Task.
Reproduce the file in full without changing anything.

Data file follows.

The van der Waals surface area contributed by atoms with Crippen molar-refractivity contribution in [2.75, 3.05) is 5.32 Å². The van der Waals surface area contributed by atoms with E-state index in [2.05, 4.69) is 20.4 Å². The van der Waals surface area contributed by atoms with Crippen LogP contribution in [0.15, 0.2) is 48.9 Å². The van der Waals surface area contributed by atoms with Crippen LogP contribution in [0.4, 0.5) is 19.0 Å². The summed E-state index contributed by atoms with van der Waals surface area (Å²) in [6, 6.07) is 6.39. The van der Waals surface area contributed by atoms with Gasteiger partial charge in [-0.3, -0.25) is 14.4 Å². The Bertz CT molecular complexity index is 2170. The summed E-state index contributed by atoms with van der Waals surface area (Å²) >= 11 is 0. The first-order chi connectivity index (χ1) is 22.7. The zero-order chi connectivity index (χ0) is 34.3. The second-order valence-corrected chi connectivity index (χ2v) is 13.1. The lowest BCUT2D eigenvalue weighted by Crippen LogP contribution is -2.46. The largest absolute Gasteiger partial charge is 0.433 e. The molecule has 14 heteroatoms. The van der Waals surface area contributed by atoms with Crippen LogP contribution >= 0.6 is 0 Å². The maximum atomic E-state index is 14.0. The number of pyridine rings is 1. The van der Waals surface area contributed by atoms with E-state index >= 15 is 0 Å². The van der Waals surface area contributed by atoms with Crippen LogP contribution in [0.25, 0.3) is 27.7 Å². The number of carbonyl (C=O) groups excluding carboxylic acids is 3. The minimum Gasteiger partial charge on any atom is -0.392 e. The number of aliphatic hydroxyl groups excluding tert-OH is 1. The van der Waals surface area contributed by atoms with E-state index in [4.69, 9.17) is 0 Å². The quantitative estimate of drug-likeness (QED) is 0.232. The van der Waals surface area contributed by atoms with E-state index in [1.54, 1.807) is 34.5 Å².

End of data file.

The van der Waals surface area contributed by atoms with Crippen molar-refractivity contribution in [2.75, 3.05) is 5.32 Å². The van der Waals surface area contributed by atoms with E-state index in [2.05, 4.69) is 20.4 Å². The van der Waals surface area contributed by atoms with Crippen LogP contribution in [0.15, 0.2) is 48.9 Å². The van der Waals surface area contributed by atoms with Crippen LogP contribution in [0.4, 0.5) is 19.0 Å². The summed E-state index contributed by atoms with van der Waals surface area (Å²) in [6, 6.07) is 6.39. The van der Waals surface area contributed by atoms with Gasteiger partial charge in [-0.3, -0.25) is 14.4 Å². The Bertz CT molecular complexity index is 2170. The summed E-state index contributed by atoms with van der Waals surface area (Å²) >= 11 is 0. The first-order chi connectivity index (χ1) is 22.7. The zero-order chi connectivity index (χ0) is 34.3. The second-order valence-corrected chi connectivity index (χ2v) is 13.1. The lowest BCUT2D eigenvalue weighted by Crippen LogP contribution is -2.46. The largest absolute Gasteiger partial charge is 0.433 e. The molecule has 14 heteroatoms. The van der Waals surface area contributed by atoms with Crippen LogP contribution >= 0.6 is 0 Å². The maximum atomic E-state index is 14.0. The number of pyridine rings is 1. The van der Waals surface area contributed by atoms with E-state index >= 15 is 0 Å². The van der Waals surface area contributed by atoms with Crippen LogP contribution in [0.25, 0.3) is 27.7 Å². The number of carbonyl (C=O) groups excluding carboxylic acids is 3. The minimum Gasteiger partial charge on any atom is -0.392 e. The number of aliphatic hydroxyl groups excluding tert-OH is 1. The van der Waals surface area contributed by atoms with E-state index in [4.69, 9.17) is 0 Å². The quantitative estimate of drug-likeness (QED) is 0.232. The van der Waals surface area contributed by atoms with E-state index in [1.54, 1.807) is 34.5 Å².